\(\Delta f = C_{c} \cdot \frac{\Delta E}{E_{o}}\)

where

  • \(C_{c}\) = chromatic aberration coefficient of the objective lens
  • \(E_{o}\) = primary energy

Focus is normally done while you look at the image formed by the zero-loss electrons. For a 100 kV primary energy electron which lost 1000 eV while being scattered over 5 mrad, the displacement (referred back to the sample) amounts to 100 nm (\(C_{c}\) = 2 mm). Thus, to obtain information from areas smaller than 100 nm, you should use a small probe, as in the STEM mode.

In addition, quantitative analysis is made nearly impossible in the TEM imaging mode for the same reasons. Electrons of different energies are spread over areas of different size in the image. If the illumination area is too small, or the specimen is not homogeneous, the intensity ratio between low and high energy edges can change dramatically. It is therefore almost always better to collect spectra for quantitative analysis in the diffraction mode unless the specimen is homogeneous over tens of µm and the illumination area size on the viewing screen is much larger than the spectrometer entrance aperture. In this case, the electrons that miss the spectrometer entrance aperture due to chromatic aberration will be replaced by a similar number of electrons that enter the aperture in error also due to chromatic aberration. Operation under these conditions is sometimes useful on contamination‐prone specimens, or when one needs to spread the illumination over a large area to minimize radiation damage.

TEM diffraction mode

With the TEM in Diffraction mode, a diffraction pattern is formed on the viewing screen, while the projector crossover contains a small image of the illuminated specimen area. Because the spectrometer projects this energy dispersed image onto the detector, this mode is also known as image‐coupled. If a small area of the sample is illuminate, the size at the projector crossover, \(d_{p}\), is given by

The magnification, \(M\), of the image at the projector crossover is given by

\(d_{p} = Md_{s}= \frac{h}{L}d_{s}\)

where

  • \(d_{s}\) = diameter of the illuminated specimen area
  • \(M\)= distance from the projector crossover to the spectrometer entrance aperture
  • \(h\) = camera length at the spectrometer entrance aperture
  • \(L\) = spectrometer energy dispersion and magnification factor

and you therefore determine the diameter\(D_{p}\)in eV at the beam trap of the projector crossover by

\(D_{p} = d_{p}K_{s} = \frac{h}{L}d_{s}K\)

where

  • \(K\) = spectrometer energy dispersion and magnification factor (~0.3 eV/μm for the GIF Quantum® system at 200 kV)

For example, a 3 μm diameter illuminated specimen area will give rise to a 3 μm projector crossover size for \(L\) = 70 cm and \(h\) = 70 cm. This permits better than 1 eV energy resolution at 200 kV. The TEM Diffraction mode is therefore useful to acquire spectra from large areas, although you must carefully monitor the size of the illuminated area when you use a small camera length, if the energy resolution is not to worsen considerably.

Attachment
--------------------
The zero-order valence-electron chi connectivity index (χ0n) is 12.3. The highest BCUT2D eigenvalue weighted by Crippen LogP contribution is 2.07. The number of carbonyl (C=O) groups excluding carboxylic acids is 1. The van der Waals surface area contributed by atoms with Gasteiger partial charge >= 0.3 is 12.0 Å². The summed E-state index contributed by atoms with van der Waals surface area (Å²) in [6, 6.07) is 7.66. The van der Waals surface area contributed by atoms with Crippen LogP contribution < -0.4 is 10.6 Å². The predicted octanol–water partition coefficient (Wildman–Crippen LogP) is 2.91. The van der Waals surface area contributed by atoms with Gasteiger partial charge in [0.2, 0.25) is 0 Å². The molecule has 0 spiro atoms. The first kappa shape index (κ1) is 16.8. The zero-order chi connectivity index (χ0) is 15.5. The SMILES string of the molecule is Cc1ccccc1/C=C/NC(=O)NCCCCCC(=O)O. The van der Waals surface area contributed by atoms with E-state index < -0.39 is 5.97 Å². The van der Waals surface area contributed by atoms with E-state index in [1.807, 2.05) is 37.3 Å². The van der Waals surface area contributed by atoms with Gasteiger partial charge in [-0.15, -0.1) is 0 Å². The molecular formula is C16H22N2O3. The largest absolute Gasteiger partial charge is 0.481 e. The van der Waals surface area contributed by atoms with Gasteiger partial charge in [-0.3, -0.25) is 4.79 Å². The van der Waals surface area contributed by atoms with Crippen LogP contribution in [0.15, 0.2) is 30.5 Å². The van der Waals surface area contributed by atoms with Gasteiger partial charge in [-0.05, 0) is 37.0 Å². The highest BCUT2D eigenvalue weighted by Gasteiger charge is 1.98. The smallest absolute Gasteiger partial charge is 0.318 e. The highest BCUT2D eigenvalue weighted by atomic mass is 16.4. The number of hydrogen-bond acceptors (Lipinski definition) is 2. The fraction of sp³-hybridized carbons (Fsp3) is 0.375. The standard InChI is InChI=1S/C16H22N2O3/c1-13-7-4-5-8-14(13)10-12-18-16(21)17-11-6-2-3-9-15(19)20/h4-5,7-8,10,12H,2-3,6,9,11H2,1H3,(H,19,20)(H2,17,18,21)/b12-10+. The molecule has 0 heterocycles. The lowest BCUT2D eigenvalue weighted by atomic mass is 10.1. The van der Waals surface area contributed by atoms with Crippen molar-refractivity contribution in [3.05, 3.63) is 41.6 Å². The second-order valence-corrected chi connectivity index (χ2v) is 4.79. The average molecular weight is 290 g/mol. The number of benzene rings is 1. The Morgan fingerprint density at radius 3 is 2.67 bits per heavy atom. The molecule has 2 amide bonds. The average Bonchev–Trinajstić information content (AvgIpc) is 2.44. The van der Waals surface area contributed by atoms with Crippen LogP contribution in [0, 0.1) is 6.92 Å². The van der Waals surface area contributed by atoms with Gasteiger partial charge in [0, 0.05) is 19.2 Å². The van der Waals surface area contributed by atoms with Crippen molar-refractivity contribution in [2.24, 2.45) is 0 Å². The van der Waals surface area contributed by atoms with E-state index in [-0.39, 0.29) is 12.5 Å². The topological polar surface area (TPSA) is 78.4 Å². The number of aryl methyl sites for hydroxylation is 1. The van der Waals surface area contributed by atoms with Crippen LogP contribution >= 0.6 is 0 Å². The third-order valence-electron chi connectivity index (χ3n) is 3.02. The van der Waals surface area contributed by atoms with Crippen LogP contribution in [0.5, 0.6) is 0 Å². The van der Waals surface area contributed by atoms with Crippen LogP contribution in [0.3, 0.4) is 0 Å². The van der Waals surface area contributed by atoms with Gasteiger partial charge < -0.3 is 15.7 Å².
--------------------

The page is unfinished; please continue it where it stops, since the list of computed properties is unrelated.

In the TEM diffraction mode, the spectrometer angular acceptance range is limited by the entrance aperture and can be varied when you change the camera length or select a different aperture size. The diffraction pattern visible on the viewing screen makes it possible to monitor the specimen phase, thickness and diffraction condition. When you do not use a selected area diffraction aperture, the spectrum is collected from the whole illuminated specimen area, and the spatial resolution is therefore determined purely by the probe‐forming performance of the microscope. In this case, unlike in the imaging mode, chromatic effects do not appreciably change the collection efficiency of the spectrometer in the Diffraction mode. This makes quantitative chemical analysis of small sample areas much more reliable.

Diffraction mode is ideal to acquire the high quality spectra necessary to look for low concentration elements, or when you want to perform extended fine structure (EXELFS) analysis. It is also very useful to closely monitor the diffraction condition and/or collection angles, as for instance in channeling experiments.

STEM mode

In a correctly set up STEM mode, a diffraction pattern is displayed on the viewing screen and the projector crossover contains an image of the probe. Electron‐optically, this mode is therefore similar to the TEM Diffraction mode.

In the STEM mode, it is easy to image a large area of the sample even though the illumination is focused into a small probe (via collection of a STEM image), and to position the probe accurately on the feature of interest (when you use the scan coils). This makes the STEM mode ideal to acquire EELS data from precise areas of the sample (e.g., precipitates, interfaces, cell membranes).

When the STEM probe scans over large areas of the specimen, the probe motion will transfer to the spectrum, thus giving a motion of the energy loss peaks. This effect is not apparent at high magnifications but becomes increasingly important as the field of view increases. The use of descan coils is recommended to remove the motion of the probe in the energy loss spectrum.